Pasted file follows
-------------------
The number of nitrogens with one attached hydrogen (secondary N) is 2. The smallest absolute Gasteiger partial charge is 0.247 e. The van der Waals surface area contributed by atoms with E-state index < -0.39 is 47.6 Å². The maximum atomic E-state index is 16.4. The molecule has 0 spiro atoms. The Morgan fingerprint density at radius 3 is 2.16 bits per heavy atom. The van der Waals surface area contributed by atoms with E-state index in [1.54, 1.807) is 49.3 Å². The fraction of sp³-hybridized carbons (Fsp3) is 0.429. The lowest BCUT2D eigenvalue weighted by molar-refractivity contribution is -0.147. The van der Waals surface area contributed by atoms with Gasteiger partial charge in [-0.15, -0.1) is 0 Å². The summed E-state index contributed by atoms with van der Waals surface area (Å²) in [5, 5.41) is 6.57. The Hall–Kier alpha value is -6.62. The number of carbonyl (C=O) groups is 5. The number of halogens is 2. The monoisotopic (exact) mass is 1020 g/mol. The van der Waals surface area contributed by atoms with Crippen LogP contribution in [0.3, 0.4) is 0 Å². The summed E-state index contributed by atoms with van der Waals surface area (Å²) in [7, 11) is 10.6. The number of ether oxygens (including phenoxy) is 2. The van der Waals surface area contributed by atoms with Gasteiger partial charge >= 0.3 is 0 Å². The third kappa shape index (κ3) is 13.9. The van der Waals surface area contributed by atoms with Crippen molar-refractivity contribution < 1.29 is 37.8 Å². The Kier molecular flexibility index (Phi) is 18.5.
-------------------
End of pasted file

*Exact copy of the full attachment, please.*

The number of nitrogens with one attached hydrogen (secondary N) is 2. The smallest absolute Gasteiger partial charge is 0.247 e. The van der Waals surface area contributed by atoms with E-state index < -0.39 is 47.6 Å². The maximum atomic E-state index is 16.4. The molecule has 0 spiro atoms. The Morgan fingerprint density at radius 3 is 2.16 bits per heavy atom. The van der Waals surface area contributed by atoms with E-state index in [1.54, 1.807) is 49.3 Å². The fraction of sp³-hybridized carbons (Fsp3) is 0.429. The lowest BCUT2D eigenvalue weighted by molar-refractivity contribution is -0.147. The van der Waals surface area contributed by atoms with Gasteiger partial charge in [-0.15, -0.1) is 0 Å². The summed E-state index contributed by atoms with van der Waals surface area (Å²) in [5, 5.41) is 6.57. The Hall–Kier alpha value is -6.62. The number of carbonyl (C=O) groups is 5. The number of halogens is 2. The monoisotopic (exact) mass is 1020 g/mol. The van der Waals surface area contributed by atoms with Crippen LogP contribution in [0.3, 0.4) is 0 Å². The summed E-state index contributed by atoms with van der Waals surface area (Å²) in [7, 11) is 10.6. The number of ether oxygens (including phenoxy) is 2. The van der Waals surface area contributed by atoms with Gasteiger partial charge >= 0.3 is 0 Å². The third kappa shape index (κ3) is 13.9. The van der Waals surface area contributed by atoms with Crippen molar-refractivity contribution < 1.29 is 37.8 Å². The Kier molecular flexibility index (Phi) is 18.5.